Dawkins rejoices in this last: with the constant flow of new evidence, scientists keep changing their minds. Having a book that doesn't change does not get people to think for themselves. In a later comment, Dawkins claims that Haggard and co are peddling Bronze Age myths in denial of scientific evidence.

The Pastor argues that American evangelicals do indeed use the scientific method to increase their understanding of God's creation. The idea that the world is 4½ billion years old is accepted by only parts of the scientific community and may well come to be rejected.

The Eye as Accident

When Haggard suggests that the ear and the eye came about by accident, Dawkins pounces, snapping out peremptory questions enquiring what the Pastor means and on the basis of whose authority he is speaking. He comments finally, You obviously know nothing about the subject of evolution..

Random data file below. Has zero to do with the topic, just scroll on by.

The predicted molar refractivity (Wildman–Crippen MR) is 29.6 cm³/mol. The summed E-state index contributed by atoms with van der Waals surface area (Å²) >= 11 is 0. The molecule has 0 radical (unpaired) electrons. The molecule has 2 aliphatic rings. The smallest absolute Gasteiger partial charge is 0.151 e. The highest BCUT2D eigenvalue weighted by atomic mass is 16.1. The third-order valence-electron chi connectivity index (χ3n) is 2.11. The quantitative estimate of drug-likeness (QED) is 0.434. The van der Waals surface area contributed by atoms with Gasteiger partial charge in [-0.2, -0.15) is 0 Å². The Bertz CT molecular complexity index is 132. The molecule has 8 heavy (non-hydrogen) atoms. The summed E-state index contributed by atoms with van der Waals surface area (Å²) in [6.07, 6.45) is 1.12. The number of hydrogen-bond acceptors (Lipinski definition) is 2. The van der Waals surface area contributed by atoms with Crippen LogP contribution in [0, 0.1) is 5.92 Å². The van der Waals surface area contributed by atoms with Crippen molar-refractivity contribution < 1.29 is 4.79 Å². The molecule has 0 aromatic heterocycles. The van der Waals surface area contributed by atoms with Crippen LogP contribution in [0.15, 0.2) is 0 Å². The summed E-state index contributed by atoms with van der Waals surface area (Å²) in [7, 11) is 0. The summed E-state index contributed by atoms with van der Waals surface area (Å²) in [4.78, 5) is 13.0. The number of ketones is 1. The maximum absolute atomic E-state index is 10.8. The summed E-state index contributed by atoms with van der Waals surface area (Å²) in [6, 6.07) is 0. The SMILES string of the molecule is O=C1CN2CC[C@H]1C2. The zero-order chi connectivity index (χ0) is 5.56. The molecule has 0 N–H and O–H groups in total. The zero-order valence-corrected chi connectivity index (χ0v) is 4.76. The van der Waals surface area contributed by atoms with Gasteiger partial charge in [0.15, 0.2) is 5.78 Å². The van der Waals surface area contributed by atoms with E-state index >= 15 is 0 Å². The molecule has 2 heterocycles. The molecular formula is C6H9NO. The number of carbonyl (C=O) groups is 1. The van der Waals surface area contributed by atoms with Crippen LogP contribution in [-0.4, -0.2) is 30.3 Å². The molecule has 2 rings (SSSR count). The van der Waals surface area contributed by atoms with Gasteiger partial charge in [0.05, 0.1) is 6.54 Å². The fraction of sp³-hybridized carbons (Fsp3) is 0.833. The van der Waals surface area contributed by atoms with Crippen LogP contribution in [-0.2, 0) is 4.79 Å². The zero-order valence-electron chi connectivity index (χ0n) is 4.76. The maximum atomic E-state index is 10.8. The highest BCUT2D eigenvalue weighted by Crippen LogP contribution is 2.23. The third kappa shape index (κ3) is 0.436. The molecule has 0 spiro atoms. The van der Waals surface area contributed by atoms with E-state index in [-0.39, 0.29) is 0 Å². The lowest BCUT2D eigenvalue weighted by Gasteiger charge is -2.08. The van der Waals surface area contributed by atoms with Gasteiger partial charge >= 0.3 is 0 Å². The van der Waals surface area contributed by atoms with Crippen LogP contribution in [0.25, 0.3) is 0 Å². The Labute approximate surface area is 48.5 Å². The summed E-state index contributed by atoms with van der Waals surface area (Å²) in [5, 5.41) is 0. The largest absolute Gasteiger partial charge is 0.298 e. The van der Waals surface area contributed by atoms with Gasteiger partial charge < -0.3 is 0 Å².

[For comment, go to The Eye as Accident.]

Haggard's response is to invite Dawkins not to be arrogant. He apparently later ordered Dawkins and his crew off the site, threatening jail and seizure of the film.

Dawkins afterwards responds to Haggard's argument by asserting out that evolution and creationism are not of equivalent weight. The former is supported by a vast accumulation of evidence, whereas the latter has only some ancient scribblings.


The visit to Colorado Springs ends with Dawkins talking very briefly to a tiny local freethinker group. One member says he is under great and organised pressure for teaching evolution and another says the situation is reminiscent of the McCarthy era. He mentions the terms domination theology and dominion Christianity; Dawkins himself suggests Christian fascism.

[For comment, go to Beleaguered Freethinkers.]

In a comment, Dawkins sees American fundamentalism as a mirror image of Islamic extremism.

He reinterates his contention that all religions are implicated in extremism because of their encouragement of unreason.

Dawkins's last overseas destination is Jerusalem, the Old City, for him a microcosm of the religious conflict which threatens rational values and civilisation. [We skip this segment of the programme.]